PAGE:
Chapter 24 – Home Building Industry Oversimplified

“Repeat after me:  Your house is not an asset.” ~Robert Kiyosaki

We’ve discussed home ownership and the home building industry in the last couple of chapters (see the Table of Contents).  In this chapter, I want to visually display how complex the home building industry is by oversimplifying it.  All the amounts are fictional and rounded.  All the percentage rates will also be fictional and easy to calculate.  We’ll ignore all the extra stuff like taxes, fees, and insurance.  Let’s dive into the home building industry oversimplified.

Like nearly everything in the Financial Genome, it starts with the federal government, specifically the Federal Reserve and Treasury Department determining interest rates and how much a bank must have in reserves (or actual cash).  Let’s say we have a bank with $10,000,000 dollars in cash.  The federal government says banks must have 10% reserves at all times before loaning money to people.  This bank has $10,000,000 which means it can loan out $90,000,000.    Just like that, $90,000,000 appeared in our economy.

Now, let’s say there’s a home building company.  It wants to buy land, build homes, and then sell the homes.  The company has $10,000,000 in cash and applies for what’s known as a jumbo corporate loan.  The bank requires a 10% down payment, so with the $10,000,000 in cash it has, the company takes out a $100,000,000 loan.  The home builder gives $10,000,000 to the bank in cash as a down payment and the bank gives the home builder a $100,000,000 loan (technically, the home builder only took out a $90,000,000 loan, but this is an oversimplification).  Wait, how did that happen?  Didn’t we just say that the bank only had $90,000,000 to give out because it has to keep $10,000,000 in reserves?  Yes, but with the home builder giving the bank $10,000,000 in cash as a deposit, the bank now has $20,000,000. It can now loan out $180,000,000 dollars.  And just like that, with only $20,000,000 in cash, there’s $180,000,000 extra dollars in the economy.

So, now the home builder company has a $100,000,000 loan.  The bank charges a 1.2% annual interest rate on the loan.  That’s .1% a month.  Remember, this is an oversimplification, which as I’m typing this, I realize I’m failing already.  So, .1% interest rate on a $100,000,000 loan is $100,000 a month.  Home builders usually take 1-2 years before selling their first home, so they ask for additional money from investors.  Let’s say investors give the home builder $1,200,000 in cash to pay the bank for the first year of home building.  In month 1, the home builder pays the bank $100,000 in cash.  With only being required to maintain 10% cash reserves, the bank can take that $100,000 and loan an additional $900,000.  $900,000 isn’t enough money to give to home building companies, but it is enough to loan individuals money to buy homes.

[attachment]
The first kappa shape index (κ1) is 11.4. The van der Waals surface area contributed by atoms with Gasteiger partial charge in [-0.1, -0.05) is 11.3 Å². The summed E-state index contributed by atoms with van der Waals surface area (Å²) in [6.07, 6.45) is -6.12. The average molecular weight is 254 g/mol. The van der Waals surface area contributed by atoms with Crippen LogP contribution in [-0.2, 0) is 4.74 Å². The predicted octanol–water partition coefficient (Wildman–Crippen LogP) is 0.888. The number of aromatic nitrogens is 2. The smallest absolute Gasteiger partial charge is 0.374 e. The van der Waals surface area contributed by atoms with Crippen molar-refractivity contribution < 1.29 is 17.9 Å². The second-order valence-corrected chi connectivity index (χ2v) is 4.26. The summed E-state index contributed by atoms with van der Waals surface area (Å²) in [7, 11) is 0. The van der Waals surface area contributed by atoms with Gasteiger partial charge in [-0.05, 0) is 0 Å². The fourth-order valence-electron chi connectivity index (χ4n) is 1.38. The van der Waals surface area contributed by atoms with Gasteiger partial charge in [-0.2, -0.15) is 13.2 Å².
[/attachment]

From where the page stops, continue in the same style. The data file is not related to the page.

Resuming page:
After year 1, the home builder paid $1,200,000 in cash, which allowed the bank to loan out $10,800,000 to individuals ($12,000,000 less the 10% cash reserves).  In one year, an additional $190,800,000 appeared in our economy from only $21,200,000 of cash.  The home builder completed its first home and is ready to sell it to you.  The bank only requires a 3.5% down payment (not exactly fictional).  Your new house costs $200,000, so you need $7,000 in cash.  You give the bank $7,000 in cash and the bank gives you $200,000.  The bank can now loan an additional $63,000 ($70,000 less $7,000 is $63,000).  You give the home builder $200,000 and the house in yours.  Congratulations!

The home builder’s monthly payment to the bank is only $100,000 a month and you just gave it $200,000.  That $100,000 difference is the home builder’s oversimplified profit.  In reality, the homebuilder determines profit by taking what it sold that individual house to you for less the cost of the individual house to build.  In my oversimplified explanation, I’m actually showing what’s known as the Statement of Cash Flows.

As you can see, as long as the home building industry is operating positively, the true money maker is the bank.  The more loans it gives out, the more cash it generates, which allows the banks to loan out more money.  This process can keep going until something changes.

The Federal Government has complete control of the home building industry, and ultimately, its citizen’s ability to buy a house.  If the reserve requirement goes up, less money can be loaned out.  If interest rates go up, loans become more expensive.  Additionally, if the Federal Government doesn’t properly address employment, less people will buy new homes or will default on their loans. This limits cash in the system and reduces the ability for banks to loan money.

I wanted you to have a solid, albeit oversimplified, understanding of this concept because the next chapter will be slightly controversial.  Readers of Robert Kiyosaki’s “Rich Dad, Poor Dad” were shocked to hear that their home was not an asset.  The American Dream of owning a home wasn’t what we thought it was.

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